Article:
While doctors have been divided about what level of blood pressure is safe for someone with diabetes, a new study suggests that more intensive intervention is better.
During the study, people with Type 2 diabetes who received treatment to keep their blood pressure levels at 130/80 or below had fewer heart attacks, strokes and other complications. These patients also had lower overall risk of dying from any cause.
Experts differ about exactly how low the target blood pressure for a person with diabetes should be.
The American Diabetes Association suggests a goal of 140/90, or 130/80 for people at high risk, as long as it doesn’t create an “undue treatment burden.” Guidelines released in 2017 by the American Heart Association and the American College of Cardiology recommend a goal of 130/80, which, according to an ACC analysis, meant 2.9 million more adults could be categorized as having hypertension.
The new study, published in the AHA’s journal Hypertension, backs that lower threshold. Until now, it was unclear how much of a benefit would be seen with the lower limit.
“Our findings demonstrate a benefit of more intensive therapy aiming for blood pressure thresholds at 130/80 or below and should help resolve some ongoing confusion over optimal blood pressure targets for people with diabetes,” the study’s senior investigator J. Bill McEvoy said in a news release. McEvoy is a professor of preventive cardiology at the National University of Ireland, Galway Campus, and the Irish National Institute for Preventive Cardiology.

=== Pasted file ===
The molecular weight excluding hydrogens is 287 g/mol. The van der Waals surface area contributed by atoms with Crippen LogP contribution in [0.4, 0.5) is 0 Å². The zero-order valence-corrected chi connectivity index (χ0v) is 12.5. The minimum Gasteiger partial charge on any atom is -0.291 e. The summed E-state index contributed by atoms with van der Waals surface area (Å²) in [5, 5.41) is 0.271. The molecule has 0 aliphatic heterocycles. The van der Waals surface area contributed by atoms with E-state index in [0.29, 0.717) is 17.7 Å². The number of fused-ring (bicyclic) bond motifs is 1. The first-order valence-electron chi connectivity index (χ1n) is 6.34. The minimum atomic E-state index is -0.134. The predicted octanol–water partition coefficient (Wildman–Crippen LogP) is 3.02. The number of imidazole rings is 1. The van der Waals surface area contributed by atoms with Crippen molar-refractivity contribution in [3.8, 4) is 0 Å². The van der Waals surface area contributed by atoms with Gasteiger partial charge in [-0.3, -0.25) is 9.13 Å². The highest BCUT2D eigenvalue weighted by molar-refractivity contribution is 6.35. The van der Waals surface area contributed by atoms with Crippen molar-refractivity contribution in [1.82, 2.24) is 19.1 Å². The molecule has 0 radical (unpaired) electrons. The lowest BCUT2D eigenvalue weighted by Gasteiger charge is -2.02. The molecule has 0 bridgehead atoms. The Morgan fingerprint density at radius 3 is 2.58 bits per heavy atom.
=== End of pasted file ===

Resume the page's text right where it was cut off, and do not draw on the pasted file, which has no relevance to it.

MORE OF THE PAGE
The measurement difference might seem small, but the stakes are huge.
Worldwide, more than 420 million people have Type 2 diabetes, the more common form of the condition.
Most people with diabetes in the United States have Type 2, which is associated with obesity and physical inactivity. About 70% to 80% of people with Type 2 diabetes also have high blood pressure. People with diabetes are two times more likely to die from cardiovascular disease and have the same risk of a heart attack as someone who has already had one.
The new findings are based on an analysis of nearly 11,000 people with Type 2 diabetes followed over four years in 20 countries. Participants who were given the blood pressure drugs perindopril and indapamide were compared with those who received a placebo. The intensive-treatment group had fewer deaths regardless of their initial blood pressure.
“As we face the urgent task of stopping what appears to be a reversal in the decades-long decline in mortality from coronary heart disease and stroke, especially in some population groups, the millions of people who have both diabetes and hypertension are a key focus,” Dr. Eduardo Sanchez, the AHA’s chief medical officer for prevention, said in a commentary. Sanchez was not involved in the study.
“This new study provides important data to indicate that people with diabetes at moderate to high risk would benefit from more intensive blood pressure treatment.”
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